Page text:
Reviewing the History and Activity of FERC

by Louis Rosenman, LeBoeuf, Lamb, Leiby & MacRae, Washington, United States,

Document Type: Proceeding Paper

Part of: Energy in the 90's


Since passage of the Federal Water Power Act in 1920 (Part I of the Federal Power Act, 16 U.S.C. 791a et seq.), Congress has required those seeking to construct, operate, or maintain hydroelectric project facilities to obtain licenses. 16 U.S.C. sub 817. The statutory licensing scheme was originally designed to encourage hydropower development and ensure proper water resource use by consolidating diverse federal authority in a single agency ('one-stop' licensing), removing Congress from the process, and requiring the Commission to make each licensed project consistent with a comprehensive plan for the waterway. In recent years, various laws have cut back on the 'one-stop' nature of Commission licensing.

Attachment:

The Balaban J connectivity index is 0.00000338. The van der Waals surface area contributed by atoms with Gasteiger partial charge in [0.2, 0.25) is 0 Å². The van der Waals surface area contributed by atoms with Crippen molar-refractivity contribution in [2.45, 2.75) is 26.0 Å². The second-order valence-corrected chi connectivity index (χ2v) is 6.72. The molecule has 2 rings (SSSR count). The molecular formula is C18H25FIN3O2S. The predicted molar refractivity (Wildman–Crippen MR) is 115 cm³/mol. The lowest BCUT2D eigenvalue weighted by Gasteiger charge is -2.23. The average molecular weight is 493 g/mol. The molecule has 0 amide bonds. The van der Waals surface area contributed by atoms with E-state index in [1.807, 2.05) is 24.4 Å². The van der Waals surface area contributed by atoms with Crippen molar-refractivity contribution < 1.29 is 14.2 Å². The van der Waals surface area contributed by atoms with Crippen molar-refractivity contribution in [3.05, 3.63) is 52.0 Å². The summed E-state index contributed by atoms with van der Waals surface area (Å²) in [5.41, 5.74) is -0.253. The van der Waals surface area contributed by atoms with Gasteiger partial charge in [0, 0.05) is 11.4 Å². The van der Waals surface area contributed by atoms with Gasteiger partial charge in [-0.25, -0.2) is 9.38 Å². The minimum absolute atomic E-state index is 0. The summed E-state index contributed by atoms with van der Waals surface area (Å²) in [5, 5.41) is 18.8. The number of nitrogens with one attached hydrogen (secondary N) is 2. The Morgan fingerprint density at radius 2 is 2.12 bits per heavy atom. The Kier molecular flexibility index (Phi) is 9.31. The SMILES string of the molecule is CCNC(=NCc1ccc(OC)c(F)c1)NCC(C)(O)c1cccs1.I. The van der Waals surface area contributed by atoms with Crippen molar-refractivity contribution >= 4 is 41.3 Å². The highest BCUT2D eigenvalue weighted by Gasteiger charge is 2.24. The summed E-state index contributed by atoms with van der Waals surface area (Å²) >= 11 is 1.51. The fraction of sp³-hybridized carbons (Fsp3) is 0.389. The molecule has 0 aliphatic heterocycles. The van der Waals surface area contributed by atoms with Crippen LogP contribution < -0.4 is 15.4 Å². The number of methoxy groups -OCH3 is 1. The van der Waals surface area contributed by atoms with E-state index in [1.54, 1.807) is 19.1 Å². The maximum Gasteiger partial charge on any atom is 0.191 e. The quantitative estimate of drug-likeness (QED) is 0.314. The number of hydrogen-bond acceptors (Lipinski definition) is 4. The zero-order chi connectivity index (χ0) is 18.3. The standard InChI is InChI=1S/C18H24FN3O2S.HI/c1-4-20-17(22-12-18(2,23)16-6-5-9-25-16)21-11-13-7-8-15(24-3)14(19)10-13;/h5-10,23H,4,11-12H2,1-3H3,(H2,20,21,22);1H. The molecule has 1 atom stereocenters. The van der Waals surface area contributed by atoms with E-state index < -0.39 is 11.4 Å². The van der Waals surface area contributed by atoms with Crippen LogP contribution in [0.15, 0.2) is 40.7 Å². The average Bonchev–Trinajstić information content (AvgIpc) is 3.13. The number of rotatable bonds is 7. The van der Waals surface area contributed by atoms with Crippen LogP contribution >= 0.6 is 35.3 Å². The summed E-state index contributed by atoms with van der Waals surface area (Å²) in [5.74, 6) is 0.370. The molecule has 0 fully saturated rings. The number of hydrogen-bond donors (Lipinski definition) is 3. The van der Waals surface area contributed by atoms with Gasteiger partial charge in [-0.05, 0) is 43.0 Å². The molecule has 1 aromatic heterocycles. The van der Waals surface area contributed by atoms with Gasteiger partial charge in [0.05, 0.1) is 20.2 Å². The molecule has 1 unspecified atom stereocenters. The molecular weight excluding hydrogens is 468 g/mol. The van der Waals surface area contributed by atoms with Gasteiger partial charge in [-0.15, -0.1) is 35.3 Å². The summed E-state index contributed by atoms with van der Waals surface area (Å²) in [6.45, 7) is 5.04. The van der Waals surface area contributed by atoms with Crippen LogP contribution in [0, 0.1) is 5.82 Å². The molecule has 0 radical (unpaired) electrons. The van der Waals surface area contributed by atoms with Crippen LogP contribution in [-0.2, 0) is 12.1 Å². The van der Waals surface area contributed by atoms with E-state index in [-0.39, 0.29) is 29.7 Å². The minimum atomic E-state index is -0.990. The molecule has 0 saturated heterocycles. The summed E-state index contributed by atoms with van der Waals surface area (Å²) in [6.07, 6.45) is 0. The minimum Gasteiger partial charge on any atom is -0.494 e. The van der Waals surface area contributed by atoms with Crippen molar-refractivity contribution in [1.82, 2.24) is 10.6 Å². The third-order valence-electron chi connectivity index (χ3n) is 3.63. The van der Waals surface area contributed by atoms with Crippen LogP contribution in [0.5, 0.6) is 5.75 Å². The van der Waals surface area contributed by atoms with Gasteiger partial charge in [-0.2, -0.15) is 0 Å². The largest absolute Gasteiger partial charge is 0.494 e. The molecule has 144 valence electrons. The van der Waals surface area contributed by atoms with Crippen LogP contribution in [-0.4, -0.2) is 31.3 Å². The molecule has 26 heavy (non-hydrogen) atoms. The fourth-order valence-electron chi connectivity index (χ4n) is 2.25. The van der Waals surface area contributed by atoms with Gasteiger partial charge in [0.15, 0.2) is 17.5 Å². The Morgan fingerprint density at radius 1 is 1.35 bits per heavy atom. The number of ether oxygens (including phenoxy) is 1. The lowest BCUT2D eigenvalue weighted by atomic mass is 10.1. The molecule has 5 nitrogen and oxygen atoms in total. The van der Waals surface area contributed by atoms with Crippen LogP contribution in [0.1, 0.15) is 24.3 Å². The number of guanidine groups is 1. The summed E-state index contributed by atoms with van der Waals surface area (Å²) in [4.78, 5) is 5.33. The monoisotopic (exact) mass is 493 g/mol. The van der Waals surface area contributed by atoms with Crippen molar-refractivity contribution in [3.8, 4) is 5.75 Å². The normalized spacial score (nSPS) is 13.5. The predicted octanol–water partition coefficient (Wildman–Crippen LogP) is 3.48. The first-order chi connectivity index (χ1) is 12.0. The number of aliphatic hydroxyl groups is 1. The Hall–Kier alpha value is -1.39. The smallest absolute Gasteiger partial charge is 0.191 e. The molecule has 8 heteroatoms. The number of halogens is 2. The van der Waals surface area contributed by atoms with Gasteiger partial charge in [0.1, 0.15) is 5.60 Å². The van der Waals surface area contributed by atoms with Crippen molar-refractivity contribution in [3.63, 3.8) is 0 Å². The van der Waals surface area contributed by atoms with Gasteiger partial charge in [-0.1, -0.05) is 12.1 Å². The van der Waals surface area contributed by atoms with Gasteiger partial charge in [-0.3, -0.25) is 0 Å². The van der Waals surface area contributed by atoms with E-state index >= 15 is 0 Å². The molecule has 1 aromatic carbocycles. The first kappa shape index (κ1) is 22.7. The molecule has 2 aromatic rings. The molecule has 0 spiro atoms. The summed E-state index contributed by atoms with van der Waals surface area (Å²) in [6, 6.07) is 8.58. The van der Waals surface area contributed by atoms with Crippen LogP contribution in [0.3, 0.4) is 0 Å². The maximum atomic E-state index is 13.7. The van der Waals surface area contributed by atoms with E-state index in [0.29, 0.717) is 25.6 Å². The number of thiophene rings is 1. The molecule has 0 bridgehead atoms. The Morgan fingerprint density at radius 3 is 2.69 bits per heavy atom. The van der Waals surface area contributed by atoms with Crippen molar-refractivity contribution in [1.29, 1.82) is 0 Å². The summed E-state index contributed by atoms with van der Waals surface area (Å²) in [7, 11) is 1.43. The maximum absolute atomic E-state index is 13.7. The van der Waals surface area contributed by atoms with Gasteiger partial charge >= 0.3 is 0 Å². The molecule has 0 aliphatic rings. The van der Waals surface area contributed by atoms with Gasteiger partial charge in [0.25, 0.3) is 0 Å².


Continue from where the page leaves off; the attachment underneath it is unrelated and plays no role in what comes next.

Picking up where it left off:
Subject Headings: Hydro power | Power plants | History | Water resources | Water use | Waterways | Federal government | Water policy

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